Queering the bro: Arenalodge exhibition on at Artspace

Kris and Will in Artspace. Photo by Ayesha Barmania.
Kris and Will in Artspace. Photo by Ayesha Barmania.

Bro-ness: “Men that trust each other and are able to be relaxed with each other,” according to Will, one half of art team Kris & Will.

“The problem is that American masculine bro-ness is often misogynistic and homophobic. Those things are bad, obviously. So we are trying to investigate those bro rituals in a way that’s a bit homoerotic and softer,” says Will.

The construction of ‘bro’ masculinity abhors the feminine and queer in favour of hyper-masculinity and homophobia. This sours the positive aspects of bro relationships and contributes to toxic ideas.

Through their exhibition, Kris & Will twist the bro relationship with post-queer re-imaginations of male relationships. They conceive of a bro relationship in which men can be comfortable with each other without needing to cry, “no homo!”

Kris & Will created the show and each of the videos, sculptures and photographs, specifically for exhibition at Artspace after being invited by Vincent Chevalier, the Media Art Coordinator for the gallery.

Chevalier had first encountered Kris & Will’s work on the Internet. Chevalier said, “Their art works equally well on the Internet [as in the gallery]. Practices that really interest me are ones that work really well in translation. Their work goes from performance, to photography, to video, to sculpture, to Internet memes, there is something productive and generative from all these transformations.”

The show is comprised of art of many media. There are choreographed videos in the back room of Artspace in which Kris & Will act out various performances drawing on the intimacy of their relationship and playing on aspects of bro-ness.

For instance, one video features the two men pouring various food substances on each other out of red Solo cups.

In the main showroom is a large reconstruction of a photograph of a screencap from one of their previous films, which has been printed on 8” x 11” paper and mounted on the wall.

On two walls there are large photographs of the artists subverting bro exercise rituals. There are two shirts hanging from the walls that had been used in previous videos.

And lastly, there is a sculpture constructed of beer coolers in one half of the room.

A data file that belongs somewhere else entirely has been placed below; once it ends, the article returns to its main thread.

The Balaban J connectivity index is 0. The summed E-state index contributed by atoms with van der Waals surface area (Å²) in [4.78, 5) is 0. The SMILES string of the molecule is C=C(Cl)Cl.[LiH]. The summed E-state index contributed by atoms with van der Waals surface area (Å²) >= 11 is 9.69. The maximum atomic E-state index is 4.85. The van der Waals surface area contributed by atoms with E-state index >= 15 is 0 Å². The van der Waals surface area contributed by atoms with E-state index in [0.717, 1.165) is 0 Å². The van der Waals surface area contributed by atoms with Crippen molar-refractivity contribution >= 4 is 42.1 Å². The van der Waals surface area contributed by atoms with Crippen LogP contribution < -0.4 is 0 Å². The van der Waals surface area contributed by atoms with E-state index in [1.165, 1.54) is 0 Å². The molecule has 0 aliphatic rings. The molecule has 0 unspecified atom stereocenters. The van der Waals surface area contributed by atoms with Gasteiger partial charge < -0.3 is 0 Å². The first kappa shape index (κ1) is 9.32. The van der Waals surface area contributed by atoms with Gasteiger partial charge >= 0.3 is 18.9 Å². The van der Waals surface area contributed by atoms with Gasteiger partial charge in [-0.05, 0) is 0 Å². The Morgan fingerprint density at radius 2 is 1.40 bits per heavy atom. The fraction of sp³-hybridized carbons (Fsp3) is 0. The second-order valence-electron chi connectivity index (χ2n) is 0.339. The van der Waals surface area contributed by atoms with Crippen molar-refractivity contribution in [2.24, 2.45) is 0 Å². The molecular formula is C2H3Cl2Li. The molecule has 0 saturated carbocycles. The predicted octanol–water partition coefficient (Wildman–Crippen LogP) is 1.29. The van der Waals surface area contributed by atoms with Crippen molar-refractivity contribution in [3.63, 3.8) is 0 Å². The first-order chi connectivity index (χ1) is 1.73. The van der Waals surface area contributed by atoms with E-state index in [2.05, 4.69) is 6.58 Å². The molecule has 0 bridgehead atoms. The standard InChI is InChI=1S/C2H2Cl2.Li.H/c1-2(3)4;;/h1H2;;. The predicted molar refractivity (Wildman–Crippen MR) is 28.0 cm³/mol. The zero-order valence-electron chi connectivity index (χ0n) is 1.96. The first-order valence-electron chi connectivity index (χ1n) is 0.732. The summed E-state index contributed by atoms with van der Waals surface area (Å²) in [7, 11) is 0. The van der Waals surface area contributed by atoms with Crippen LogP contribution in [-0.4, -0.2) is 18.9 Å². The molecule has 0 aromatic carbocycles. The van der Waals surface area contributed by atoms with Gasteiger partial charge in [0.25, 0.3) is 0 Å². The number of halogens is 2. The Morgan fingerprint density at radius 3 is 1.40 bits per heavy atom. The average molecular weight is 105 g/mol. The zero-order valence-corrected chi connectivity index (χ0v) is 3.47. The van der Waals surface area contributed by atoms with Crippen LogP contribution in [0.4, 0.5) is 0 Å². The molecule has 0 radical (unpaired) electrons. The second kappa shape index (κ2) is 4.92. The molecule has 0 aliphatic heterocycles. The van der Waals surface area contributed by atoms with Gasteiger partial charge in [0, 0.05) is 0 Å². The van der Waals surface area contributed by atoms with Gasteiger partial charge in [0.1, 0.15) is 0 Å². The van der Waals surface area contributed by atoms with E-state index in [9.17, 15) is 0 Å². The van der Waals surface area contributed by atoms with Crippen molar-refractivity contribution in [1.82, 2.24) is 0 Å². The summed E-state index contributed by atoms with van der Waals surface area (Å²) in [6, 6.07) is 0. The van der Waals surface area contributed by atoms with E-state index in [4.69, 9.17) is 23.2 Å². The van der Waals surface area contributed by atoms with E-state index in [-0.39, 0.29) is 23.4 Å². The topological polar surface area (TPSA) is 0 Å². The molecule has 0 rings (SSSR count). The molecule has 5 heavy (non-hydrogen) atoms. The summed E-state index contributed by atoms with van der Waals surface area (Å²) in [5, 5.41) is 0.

The show builds on the previous work of Kris & Will who use their art as a means of exploring masculinity, queer-ness, and their relationship with each other.

“Our art is based on our friendship with each other, and the trust is what we build off of. From there, we go into different modes and rituals, like drinking rituals and exercising rituals. We try to find ways to skew and morph those rituals that fit with our ideology,” said Will.

The exhibition opening on February 6 marks the beginning of Artspace’s ON Edge art series taking place February 6 – March 14.

There will be art workshops and lectures embodying experimental queer art. February 14 is a duo of queer sound workshops. February 28 is a workshop/lecture called TRANS*’PATAPHYSICS. March 7 is a workshop on film archiving skills. And lastly, there will be a participatory performance piece at that will connect Artspace with a gallery in Montreal over the Internet on March 14.

About Ayesha Barmania 45 Articles
Ayesha Barmania is a 4th year student in International Development Studies and Anthropology. At Arthur she mainly writes about local issues and campus affairs, but will take most things she finds interesting. Outside of Arthur, she hosts a radio show called Something Like That on Trent Radio (Saturdays at 8PM), is sometimes on the Arthur Hour (Saturdays at 4 PM), and co-hosts the Devil’s Advocate (Mondays at 2:30PM). She has an irregularly updated Twitter (@AyeshaBarmania). Typically spotted with a coffee in hand and rushing around because she’s made far too many appointments for a 24 hour day.